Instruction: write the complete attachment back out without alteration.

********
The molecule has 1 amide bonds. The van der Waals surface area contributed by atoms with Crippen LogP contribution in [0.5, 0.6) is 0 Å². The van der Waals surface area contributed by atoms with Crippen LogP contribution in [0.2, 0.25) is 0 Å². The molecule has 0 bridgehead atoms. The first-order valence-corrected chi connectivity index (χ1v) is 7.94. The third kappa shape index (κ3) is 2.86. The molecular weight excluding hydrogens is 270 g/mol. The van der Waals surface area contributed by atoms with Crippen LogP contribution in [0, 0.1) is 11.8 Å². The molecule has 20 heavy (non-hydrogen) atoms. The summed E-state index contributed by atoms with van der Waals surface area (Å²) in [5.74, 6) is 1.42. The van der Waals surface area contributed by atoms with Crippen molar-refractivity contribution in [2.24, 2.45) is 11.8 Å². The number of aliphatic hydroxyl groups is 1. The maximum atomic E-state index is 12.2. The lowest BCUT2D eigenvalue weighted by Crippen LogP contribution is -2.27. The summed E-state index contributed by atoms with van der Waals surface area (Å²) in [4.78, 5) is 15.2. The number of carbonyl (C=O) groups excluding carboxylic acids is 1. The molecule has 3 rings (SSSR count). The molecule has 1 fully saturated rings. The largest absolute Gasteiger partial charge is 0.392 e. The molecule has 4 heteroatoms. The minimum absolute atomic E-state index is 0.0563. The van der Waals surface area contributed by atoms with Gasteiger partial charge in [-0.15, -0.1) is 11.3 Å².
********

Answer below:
The molecule has 1 amide bonds. The van der Waals surface area contributed by atoms with Crippen LogP contribution in [0.5, 0.6) is 0 Å². The van der Waals surface area contributed by atoms with Crippen LogP contribution in [0.2, 0.25) is 0 Å². The molecule has 0 bridgehead atoms. The first-order valence-corrected chi connectivity index (χ1v) is 7.94. The third kappa shape index (κ3) is 2.86. The molecular weight excluding hydrogens is 270 g/mol. The van der Waals surface area contributed by atoms with Crippen LogP contribution in [0, 0.1) is 11.8 Å². The molecule has 20 heavy (non-hydrogen) atoms. The summed E-state index contributed by atoms with van der Waals surface area (Å²) in [5.74, 6) is 1.42. The van der Waals surface area contributed by atoms with Crippen molar-refractivity contribution in [2.24, 2.45) is 11.8 Å². The number of aliphatic hydroxyl groups is 1. The maximum atomic E-state index is 12.2. The lowest BCUT2D eigenvalue weighted by Crippen LogP contribution is -2.27. The summed E-state index contributed by atoms with van der Waals surface area (Å²) in [4.78, 5) is 15.2. The number of carbonyl (C=O) groups excluding carboxylic acids is 1. The molecule has 3 rings (SSSR count). The molecule has 1 fully saturated rings. The largest absolute Gasteiger partial charge is 0.392 e. The molecule has 4 heteroatoms. The minimum absolute atomic E-state index is 0.0563. The van der Waals surface area contributed by atoms with Gasteiger partial charge in [-0.15, -0.1) is 11.3 Å².